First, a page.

The Route du Roi Fahd passes high above the Ghoubet-Kharab, and scenic overlooks provide spectacular views of the water below.
THE DERG MONUMENT- ETHIOPIA
This huge obelisk dominates Churchill Avenue in Addis Ababa, Ethiopia. It is located just over the road from the main Post Office. It is a grotesque tribute to the rise of the Communist Derg (translates as ‘committee’) which was a military junta that seized power in 1974. Their first months were marked by the imprisonment, torture and murder of tens of thousands of innocent Ethiopians. Led by Major Mengistu Haile Mariam, they ruled with bloodthirsty ruthlessness until 1991. This is actually a complex that you pay an entry fee to get into the grounds. The main obelisk is decorated with typical Communist gothic ‘heroic’ figures brandishing guns and ploughshares. It is an absolutely grotesque romantic depiction of the enslavement of a nation. It is a must see to understand the bloodshed of over a decade and even bizarre depictions of the famine deliberately caused by the Derg themselves.
Open 7 days a week. The ticket seller finds you. There is no ticket office. Just walk up to the gate. They will give you a receipt.Related to:
- Arts and Culture
- Historical Travel
THE LION OF JUDAH MONUMENT - ETHIOPIA
The Lion of Judah is the personal symbol of Emperor Haile Selassie I. This monument was one of several unveiled for the Emperor’s coronation in 1930 in Addis Ababa. In May 1936 the invading Italian army occupied Addis Ababa and began to make plans to seize the monuments they liked to send back as spoils of war to Rome. They demolished several monuments to Emperor Menelik, who defeated the Italians in 1896. The Lion of Judea, despite weighing several tons, was shipped of to Rome and erected next to the large white Vittorio Emanuelle Monument in time for the 4th anniversary of the declaration of the New (Fascist) Italian Empire. A young Eritrean named Zerai Deres was marching in a parade when he realised he was looking at the looted monument, the personal symbol of his Emperor. The young man attacked and killed at least one Italian military officer with a ceremonial sword he was carrying. Deres was finally subdued and killed. From that day he has been known as an Ethiopian Patriot.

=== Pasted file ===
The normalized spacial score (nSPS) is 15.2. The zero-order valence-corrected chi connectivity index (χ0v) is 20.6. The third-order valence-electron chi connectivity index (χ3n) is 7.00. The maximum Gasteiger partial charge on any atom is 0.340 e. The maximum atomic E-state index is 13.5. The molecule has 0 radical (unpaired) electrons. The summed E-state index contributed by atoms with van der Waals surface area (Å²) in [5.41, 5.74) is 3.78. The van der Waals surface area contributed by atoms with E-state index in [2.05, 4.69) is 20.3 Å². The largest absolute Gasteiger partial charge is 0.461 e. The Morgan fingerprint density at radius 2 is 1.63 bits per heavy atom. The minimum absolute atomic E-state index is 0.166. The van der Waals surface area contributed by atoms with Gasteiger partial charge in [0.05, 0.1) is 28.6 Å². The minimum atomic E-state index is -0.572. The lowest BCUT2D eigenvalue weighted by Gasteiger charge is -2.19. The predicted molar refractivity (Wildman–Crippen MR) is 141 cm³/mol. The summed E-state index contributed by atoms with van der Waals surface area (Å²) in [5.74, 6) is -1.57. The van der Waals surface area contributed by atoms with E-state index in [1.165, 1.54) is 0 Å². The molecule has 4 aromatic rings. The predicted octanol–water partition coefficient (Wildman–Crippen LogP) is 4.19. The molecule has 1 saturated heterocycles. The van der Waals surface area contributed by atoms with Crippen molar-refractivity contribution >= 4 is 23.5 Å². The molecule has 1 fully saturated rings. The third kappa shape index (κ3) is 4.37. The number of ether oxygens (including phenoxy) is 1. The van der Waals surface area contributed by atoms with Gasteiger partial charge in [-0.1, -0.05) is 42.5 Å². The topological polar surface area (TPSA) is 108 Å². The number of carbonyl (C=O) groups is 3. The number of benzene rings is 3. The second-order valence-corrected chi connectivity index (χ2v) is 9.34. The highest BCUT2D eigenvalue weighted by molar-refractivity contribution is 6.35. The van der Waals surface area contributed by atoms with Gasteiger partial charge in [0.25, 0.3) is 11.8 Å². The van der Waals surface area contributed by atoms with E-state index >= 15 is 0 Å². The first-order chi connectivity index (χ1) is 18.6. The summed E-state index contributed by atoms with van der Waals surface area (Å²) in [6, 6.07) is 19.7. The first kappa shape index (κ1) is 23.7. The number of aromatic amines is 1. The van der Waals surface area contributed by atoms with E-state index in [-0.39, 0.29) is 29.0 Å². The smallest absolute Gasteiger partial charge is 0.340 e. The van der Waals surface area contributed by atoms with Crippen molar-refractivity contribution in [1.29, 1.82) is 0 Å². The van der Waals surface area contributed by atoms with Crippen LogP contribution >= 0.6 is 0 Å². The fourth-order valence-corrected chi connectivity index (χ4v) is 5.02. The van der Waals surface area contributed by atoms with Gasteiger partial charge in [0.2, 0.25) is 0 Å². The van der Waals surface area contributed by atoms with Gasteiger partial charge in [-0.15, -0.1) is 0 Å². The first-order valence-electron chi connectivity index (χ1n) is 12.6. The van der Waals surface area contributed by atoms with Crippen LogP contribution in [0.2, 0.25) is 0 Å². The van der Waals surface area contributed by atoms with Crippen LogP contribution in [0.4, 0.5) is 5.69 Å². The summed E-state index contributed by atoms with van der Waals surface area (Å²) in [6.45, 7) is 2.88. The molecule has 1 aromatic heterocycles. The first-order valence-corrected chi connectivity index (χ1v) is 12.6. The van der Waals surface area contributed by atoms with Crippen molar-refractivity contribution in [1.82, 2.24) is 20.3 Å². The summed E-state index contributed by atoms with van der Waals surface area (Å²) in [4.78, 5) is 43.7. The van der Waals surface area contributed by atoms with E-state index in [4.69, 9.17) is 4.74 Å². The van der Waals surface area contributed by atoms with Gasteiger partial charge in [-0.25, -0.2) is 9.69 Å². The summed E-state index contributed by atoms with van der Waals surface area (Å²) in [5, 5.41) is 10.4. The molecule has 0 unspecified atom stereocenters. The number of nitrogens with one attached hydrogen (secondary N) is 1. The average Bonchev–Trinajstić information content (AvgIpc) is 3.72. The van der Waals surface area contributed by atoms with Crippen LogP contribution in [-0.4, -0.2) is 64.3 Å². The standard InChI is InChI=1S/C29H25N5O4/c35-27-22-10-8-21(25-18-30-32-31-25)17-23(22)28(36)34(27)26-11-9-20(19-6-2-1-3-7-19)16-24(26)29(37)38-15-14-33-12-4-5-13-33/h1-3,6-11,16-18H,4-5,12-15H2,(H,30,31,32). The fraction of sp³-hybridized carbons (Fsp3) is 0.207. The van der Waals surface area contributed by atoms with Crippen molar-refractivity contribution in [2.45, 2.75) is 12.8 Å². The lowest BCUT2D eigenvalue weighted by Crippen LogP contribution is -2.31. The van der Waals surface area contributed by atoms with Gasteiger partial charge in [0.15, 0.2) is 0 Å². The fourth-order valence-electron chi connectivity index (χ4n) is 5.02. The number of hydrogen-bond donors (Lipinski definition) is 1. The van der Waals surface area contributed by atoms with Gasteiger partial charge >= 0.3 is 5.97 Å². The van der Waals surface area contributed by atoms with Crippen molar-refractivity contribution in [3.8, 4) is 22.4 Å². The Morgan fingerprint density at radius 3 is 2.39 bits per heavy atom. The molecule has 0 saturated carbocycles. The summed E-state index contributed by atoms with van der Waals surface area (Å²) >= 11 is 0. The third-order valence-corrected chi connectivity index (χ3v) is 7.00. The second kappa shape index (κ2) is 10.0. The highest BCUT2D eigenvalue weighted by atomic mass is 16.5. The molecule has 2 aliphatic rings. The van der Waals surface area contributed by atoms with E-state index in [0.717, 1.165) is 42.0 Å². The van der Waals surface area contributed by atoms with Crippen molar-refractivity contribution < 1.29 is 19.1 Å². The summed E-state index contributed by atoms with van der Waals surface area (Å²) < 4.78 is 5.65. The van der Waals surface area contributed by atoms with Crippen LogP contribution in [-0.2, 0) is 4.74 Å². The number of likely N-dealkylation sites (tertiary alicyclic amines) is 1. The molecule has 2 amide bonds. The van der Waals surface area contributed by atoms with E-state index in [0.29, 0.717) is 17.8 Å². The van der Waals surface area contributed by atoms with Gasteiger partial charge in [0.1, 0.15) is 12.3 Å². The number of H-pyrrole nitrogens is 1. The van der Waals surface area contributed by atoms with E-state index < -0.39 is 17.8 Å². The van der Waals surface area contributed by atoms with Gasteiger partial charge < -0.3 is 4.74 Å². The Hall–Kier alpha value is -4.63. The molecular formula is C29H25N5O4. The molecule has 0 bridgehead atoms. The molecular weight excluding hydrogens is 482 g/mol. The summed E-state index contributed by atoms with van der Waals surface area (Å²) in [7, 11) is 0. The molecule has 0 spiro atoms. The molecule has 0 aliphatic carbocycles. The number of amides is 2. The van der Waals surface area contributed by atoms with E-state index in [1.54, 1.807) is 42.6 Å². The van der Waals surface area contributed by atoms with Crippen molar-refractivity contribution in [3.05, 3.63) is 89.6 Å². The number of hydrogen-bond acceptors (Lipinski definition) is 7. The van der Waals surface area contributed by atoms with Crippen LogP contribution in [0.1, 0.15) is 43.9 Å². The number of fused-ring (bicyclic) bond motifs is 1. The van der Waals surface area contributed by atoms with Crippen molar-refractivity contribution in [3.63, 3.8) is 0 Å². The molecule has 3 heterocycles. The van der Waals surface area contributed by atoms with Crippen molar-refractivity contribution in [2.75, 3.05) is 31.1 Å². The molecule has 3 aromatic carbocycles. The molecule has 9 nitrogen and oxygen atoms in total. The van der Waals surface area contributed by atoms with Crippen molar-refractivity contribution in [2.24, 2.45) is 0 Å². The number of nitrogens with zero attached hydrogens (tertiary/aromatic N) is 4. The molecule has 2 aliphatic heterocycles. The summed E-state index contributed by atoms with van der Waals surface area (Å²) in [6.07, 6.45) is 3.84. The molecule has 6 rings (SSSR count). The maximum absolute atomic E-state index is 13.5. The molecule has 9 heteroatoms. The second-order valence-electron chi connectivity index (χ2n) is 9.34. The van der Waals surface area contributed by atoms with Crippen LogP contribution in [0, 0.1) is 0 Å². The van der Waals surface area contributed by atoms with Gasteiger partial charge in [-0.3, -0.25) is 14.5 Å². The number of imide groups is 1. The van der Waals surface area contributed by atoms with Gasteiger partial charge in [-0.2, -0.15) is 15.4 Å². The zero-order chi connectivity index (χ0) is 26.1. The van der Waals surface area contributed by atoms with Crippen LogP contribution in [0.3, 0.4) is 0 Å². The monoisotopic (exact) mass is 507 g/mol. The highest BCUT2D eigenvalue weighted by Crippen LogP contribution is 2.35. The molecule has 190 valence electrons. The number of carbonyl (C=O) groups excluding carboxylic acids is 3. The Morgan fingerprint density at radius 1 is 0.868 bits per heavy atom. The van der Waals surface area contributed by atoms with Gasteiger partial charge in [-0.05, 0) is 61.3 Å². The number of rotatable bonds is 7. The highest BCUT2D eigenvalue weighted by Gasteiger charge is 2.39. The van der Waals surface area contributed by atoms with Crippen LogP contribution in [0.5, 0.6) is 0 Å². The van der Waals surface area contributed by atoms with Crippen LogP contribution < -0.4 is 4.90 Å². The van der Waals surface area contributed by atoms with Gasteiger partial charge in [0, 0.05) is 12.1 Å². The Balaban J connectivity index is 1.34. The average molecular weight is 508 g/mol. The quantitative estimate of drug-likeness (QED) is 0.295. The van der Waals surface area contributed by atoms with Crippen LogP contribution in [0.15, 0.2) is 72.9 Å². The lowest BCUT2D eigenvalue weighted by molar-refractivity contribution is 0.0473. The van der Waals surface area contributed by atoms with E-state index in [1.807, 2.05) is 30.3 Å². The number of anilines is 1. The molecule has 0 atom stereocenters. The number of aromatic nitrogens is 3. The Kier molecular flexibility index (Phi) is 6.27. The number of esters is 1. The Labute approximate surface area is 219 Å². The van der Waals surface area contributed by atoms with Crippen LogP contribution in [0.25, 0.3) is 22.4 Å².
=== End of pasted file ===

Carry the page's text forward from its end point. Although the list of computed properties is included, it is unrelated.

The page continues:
The statue was repatriated in the 1960’s while Emperor Haile Selassie was still in power. It is made from black granite, so it’s very dark. No, it’s not my camera. There are images in relief of Haile Selassie and Emperors Menelik II.Related to:
- Historical Travel
- Arts and Culture
The Roman ruins of Volubilis are a UNESCO World Heritage site. The site was first inhabited by traders from Carthago in the 3rd century BC. Volubilis became an outpost of the Roman Empire in 40AD.
Description of UNESCO:
"The archaeological site of Volubilis is an outstanding example of a town bearing witness to an exchange of influences since High Antiquity until Islamic times. These influences testify to Mediterranean, Libyan and Moor, Punic, Roman and Arab-Islamic cultures as well as African and Christian cultures. They are evident in the urban evolution of the town, the construction styles and architectural decorations and landscape creation."
"The archaeological site of Volubilis is rich in history, events, ideas, beliefs and artistic works of universal significance, notably as a place that, for a brief period, became the capital of the Muslim dynasty of the Idrissids. The town of Moulay Idriss Zerhoun adjacent to the site houses the tomb of this founder and is the subject of an annual pilgrimage."Related to:
- Historical Travel
More Africa reading
Here are some of the books about or set in Africa that I have read. I hope I wil get around to writing a synopsis on each
Dark star safari Paul Theroux Theroux’s overland journey from Cairo to the Cape
Ukimwi Road Dervla Murphy At the age of 60 Dervla Murphy cycles from Nairobi in Kenya through Uganda, Rwanda, Tanzania, and Zambia to Zimbabwe.
Visiting Rwanda Dervla Murphy More african wanderings by this well travelled Irish women.
In Search of King Solomon's Mines Tahir Shah
Caliph’s House Tahir Shah Shah is brilliant in discribing his home, the amazing characters he employs and the shops and coffee house of Casablanca.